“COVID has really provided a focus on the need for broadband expansion,” said Sen. Ed Berger, R-Hutchinson. “It has absolutely magnified the importance of having broadband access across the state.”
“I had a mom friend talking about having to leave the house at 6:30 at night to drive around town to find a Wi-Fi hotspot,” said Aubrey Abbott Patterson, director of the Hutchinson Community Foundation. “So many kids don’t have access to the internet. Whether it’s spotty or unavailable, as a parent, that’s pretty stressful.”
IdeaTek came to them early on to begin discussions about what could be done, Patterson said.
“I applaud IdeaTek for initiating conversations with superintendents and teachers and counselors to say ‘what is the scope of the issue in schools and how can we help kids who are now at home and trying to study,” Patterson said. “Daniel (Friesen, company co-founder and Chief Innovation Officer) then said to us ‘we need help to fix it.’ That’s where we started. We wanted to have a conversation and be a part of it, to figure out how to invest and to change lives.”
New Foundation program
The five-year loan from the foundation – only the second of its kind by the agency – is providing part of a 20% match IdeaTek had to pledge to secure the grant. The company will pay it back as it builds out its fiber-optic system and new broadband clients come online, Patterson said.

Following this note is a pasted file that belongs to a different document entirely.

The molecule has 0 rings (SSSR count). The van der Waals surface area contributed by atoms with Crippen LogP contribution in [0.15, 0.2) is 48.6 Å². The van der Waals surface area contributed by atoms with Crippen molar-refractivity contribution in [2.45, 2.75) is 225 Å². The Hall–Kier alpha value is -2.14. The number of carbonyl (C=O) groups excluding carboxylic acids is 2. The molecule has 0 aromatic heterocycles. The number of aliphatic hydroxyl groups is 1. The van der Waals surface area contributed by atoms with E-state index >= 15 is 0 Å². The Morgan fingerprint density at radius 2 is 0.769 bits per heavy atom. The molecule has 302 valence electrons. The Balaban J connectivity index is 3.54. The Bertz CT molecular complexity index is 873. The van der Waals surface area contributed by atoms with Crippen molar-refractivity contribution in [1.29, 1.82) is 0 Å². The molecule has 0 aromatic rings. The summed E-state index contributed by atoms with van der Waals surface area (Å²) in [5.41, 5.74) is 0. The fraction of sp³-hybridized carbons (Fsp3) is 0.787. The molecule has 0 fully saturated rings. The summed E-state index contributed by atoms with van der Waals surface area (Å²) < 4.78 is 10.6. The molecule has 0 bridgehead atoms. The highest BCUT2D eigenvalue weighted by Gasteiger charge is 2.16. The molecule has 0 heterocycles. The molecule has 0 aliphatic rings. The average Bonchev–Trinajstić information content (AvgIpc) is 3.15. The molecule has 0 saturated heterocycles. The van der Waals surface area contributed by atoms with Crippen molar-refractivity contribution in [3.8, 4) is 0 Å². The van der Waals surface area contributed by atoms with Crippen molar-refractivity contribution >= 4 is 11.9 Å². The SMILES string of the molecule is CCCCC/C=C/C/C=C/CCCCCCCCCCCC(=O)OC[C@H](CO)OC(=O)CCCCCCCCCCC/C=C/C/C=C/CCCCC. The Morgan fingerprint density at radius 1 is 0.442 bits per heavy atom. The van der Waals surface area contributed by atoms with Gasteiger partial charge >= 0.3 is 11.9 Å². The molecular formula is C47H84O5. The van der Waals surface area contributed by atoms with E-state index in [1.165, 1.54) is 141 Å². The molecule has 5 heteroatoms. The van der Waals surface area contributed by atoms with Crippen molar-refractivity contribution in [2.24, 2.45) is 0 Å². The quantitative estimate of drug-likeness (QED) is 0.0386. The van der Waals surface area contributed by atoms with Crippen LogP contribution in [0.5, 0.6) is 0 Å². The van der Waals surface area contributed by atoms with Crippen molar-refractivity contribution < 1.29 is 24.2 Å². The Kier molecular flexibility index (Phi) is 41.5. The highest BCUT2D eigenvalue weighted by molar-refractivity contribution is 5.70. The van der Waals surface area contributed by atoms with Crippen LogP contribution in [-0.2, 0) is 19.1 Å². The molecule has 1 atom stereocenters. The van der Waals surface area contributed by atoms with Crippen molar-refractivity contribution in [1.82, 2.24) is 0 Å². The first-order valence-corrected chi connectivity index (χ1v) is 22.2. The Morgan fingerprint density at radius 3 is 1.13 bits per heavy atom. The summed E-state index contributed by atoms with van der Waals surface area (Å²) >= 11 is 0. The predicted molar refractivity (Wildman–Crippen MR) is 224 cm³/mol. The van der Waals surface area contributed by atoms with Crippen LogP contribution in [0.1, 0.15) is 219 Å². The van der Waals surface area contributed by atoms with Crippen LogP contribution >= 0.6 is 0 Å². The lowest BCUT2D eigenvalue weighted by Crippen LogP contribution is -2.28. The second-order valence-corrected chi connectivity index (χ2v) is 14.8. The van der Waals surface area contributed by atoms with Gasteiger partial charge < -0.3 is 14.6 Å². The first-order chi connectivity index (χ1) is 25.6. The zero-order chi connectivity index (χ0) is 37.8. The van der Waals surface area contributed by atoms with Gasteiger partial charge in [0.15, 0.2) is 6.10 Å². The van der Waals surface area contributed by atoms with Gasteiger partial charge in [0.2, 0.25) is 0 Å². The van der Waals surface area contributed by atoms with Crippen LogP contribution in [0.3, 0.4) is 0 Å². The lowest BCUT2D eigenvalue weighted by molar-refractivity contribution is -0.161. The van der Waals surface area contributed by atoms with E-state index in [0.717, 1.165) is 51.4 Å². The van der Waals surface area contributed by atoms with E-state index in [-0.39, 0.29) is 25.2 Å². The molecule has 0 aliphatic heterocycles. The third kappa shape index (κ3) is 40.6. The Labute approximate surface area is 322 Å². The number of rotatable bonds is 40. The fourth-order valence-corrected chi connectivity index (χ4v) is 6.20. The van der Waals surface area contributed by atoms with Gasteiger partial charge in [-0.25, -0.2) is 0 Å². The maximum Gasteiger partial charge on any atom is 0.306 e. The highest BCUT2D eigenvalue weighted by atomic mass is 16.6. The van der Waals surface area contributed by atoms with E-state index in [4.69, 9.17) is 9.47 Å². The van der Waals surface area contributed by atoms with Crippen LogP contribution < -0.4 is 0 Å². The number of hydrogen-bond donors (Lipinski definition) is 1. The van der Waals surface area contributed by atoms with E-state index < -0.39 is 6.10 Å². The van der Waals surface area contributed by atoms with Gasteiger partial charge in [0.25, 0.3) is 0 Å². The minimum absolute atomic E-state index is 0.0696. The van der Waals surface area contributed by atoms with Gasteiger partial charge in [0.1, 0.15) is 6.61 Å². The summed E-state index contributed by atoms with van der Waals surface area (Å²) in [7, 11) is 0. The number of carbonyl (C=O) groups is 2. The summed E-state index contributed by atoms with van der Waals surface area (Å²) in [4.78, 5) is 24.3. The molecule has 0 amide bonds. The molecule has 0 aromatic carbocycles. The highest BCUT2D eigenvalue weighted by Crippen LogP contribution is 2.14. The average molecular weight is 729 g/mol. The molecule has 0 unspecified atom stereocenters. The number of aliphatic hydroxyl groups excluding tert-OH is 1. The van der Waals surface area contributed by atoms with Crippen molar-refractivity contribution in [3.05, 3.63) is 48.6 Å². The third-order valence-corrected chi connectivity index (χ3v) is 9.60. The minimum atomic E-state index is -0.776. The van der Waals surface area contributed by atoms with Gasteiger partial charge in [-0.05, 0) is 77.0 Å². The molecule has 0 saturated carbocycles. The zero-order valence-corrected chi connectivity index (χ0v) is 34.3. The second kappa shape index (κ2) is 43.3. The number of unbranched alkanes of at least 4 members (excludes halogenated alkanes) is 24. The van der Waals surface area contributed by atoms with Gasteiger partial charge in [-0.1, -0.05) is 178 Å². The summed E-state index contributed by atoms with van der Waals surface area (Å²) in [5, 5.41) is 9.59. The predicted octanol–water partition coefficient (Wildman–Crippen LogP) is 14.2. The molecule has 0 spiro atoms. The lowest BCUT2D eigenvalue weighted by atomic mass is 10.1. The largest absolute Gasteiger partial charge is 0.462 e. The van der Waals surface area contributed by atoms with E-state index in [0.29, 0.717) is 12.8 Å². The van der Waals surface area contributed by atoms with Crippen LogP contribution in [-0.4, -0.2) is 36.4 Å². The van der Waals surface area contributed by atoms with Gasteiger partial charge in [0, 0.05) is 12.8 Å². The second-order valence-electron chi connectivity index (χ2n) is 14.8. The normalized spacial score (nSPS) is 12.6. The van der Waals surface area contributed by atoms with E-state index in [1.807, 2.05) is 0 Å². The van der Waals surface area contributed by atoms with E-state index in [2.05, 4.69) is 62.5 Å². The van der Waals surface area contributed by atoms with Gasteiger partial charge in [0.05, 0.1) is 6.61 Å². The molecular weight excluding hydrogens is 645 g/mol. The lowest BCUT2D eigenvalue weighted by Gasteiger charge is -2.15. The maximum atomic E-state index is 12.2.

“We don’t have enough money to fix the infrastructure and provide rural broadband, but we can make an investment in a locally owned internet provider to get that infrastructure built quickly,” Patterson said. “Our investment is a small bit to make that happen.”
“We expect to do more of these,” Patterson said of her agency’s loan. “We were looking for opportunities to invest locally. Why just put our money in the stock market when we can invest it here and grow jobs?”
Their goal ultimately, she said, is to have 5% of their total assets, which are currently $80 million, invested in Hutchinson.
They became aware of the need early in the pandemic of people who couldn’t afford internet access, said Lisa Gleason, executive director of the United Way of Reno County.
“And we knew of other partners who were also willing to step up and make an impact on this daunting issue,” she said.
“That’s really what it’s about, identifying issues in our community and coming together as a collective to say ‘we can make a deeper impact if we work together to solve it,’” she said. “We’re helping to provide a portion of the funds that will go directly to those who are lower income.”
They haven’t established exactly how the program will work, Gleason said, “but if they can show us they have a need and can’t afford it, we’ll figure out how to get dollars to them to get set up.”
What sets Reno County apart, said Rep. Jason Probst, D-Hutchinson – who has a daughter and grandchildren living in rural Reno County with no access to the internet – is “that we don’t throw up our hands and say ‘it can’t be done.’ “
“Under this idea of a public-private partnership, one of the best components is where you deliver public and private resources to create the most public good,” he said.
“I would say the next step is to make sure we don’t continue to push out just into unserved areas, but the underserved,” he said, noting current broadband service maps are inaccurate. “We have to keep in mind going forward what the demand is not just today, but the needs in 20, 30 or 50 years.”